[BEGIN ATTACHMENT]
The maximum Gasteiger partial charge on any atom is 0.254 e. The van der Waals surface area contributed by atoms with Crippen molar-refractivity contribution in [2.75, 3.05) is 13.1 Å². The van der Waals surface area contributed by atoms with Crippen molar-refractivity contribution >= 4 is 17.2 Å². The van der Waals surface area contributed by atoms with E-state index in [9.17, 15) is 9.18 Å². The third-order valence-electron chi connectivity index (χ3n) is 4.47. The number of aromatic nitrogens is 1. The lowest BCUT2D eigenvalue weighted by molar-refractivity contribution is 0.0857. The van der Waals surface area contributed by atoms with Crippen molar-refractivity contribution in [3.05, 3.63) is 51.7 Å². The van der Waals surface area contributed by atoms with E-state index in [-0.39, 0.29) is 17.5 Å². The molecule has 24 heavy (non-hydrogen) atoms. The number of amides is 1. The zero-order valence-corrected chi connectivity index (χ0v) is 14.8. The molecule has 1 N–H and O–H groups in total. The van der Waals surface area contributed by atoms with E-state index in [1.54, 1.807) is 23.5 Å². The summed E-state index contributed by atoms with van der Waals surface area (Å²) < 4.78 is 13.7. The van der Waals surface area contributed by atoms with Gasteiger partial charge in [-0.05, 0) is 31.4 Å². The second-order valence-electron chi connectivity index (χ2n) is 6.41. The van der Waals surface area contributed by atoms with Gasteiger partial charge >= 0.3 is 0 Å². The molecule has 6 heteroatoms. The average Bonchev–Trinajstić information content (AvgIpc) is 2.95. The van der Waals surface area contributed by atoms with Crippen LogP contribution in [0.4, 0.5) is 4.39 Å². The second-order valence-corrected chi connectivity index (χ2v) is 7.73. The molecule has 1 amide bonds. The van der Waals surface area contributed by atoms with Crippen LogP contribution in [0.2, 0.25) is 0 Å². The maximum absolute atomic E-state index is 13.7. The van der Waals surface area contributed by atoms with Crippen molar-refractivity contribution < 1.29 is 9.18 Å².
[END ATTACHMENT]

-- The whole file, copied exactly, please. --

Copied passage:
The maximum Gasteiger partial charge on any atom is 0.254 e. The van der Waals surface area contributed by atoms with Crippen molar-refractivity contribution in [2.75, 3.05) is 13.1 Å². The van der Waals surface area contributed by atoms with Crippen molar-refractivity contribution >= 4 is 17.2 Å². The van der Waals surface area contributed by atoms with E-state index in [9.17, 15) is 9.18 Å². The third-order valence-electron chi connectivity index (χ3n) is 4.47. The number of aromatic nitrogens is 1. The lowest BCUT2D eigenvalue weighted by molar-refractivity contribution is 0.0857. The van der Waals surface area contributed by atoms with Crippen molar-refractivity contribution in [3.05, 3.63) is 51.7 Å². The van der Waals surface area contributed by atoms with E-state index in [-0.39, 0.29) is 17.5 Å². The molecule has 24 heavy (non-hydrogen) atoms. The number of amides is 1. The zero-order valence-corrected chi connectivity index (χ0v) is 14.8. The molecule has 1 N–H and O–H groups in total. The van der Waals surface area contributed by atoms with E-state index in [1.54, 1.807) is 23.5 Å². The summed E-state index contributed by atoms with van der Waals surface area (Å²) < 4.78 is 13.7. The van der Waals surface area contributed by atoms with Gasteiger partial charge in [-0.05, 0) is 31.4 Å². The second-order valence-electron chi connectivity index (χ2n) is 6.41. The van der Waals surface area contributed by atoms with Gasteiger partial charge >= 0.3 is 0 Å². The molecule has 6 heteroatoms. The average Bonchev–Trinajstić information content (AvgIpc) is 2.95. The van der Waals surface area contributed by atoms with Crippen LogP contribution in [0.4, 0.5) is 4.39 Å². The second-order valence-corrected chi connectivity index (χ2v) is 7.73. The molecule has 1 amide bonds. The van der Waals surface area contributed by atoms with Crippen LogP contribution in [0.2, 0.25) is 0 Å². The maximum absolute atomic E-state index is 13.7. The van der Waals surface area contributed by atoms with Crippen molar-refractivity contribution < 1.29 is 9.18 Å².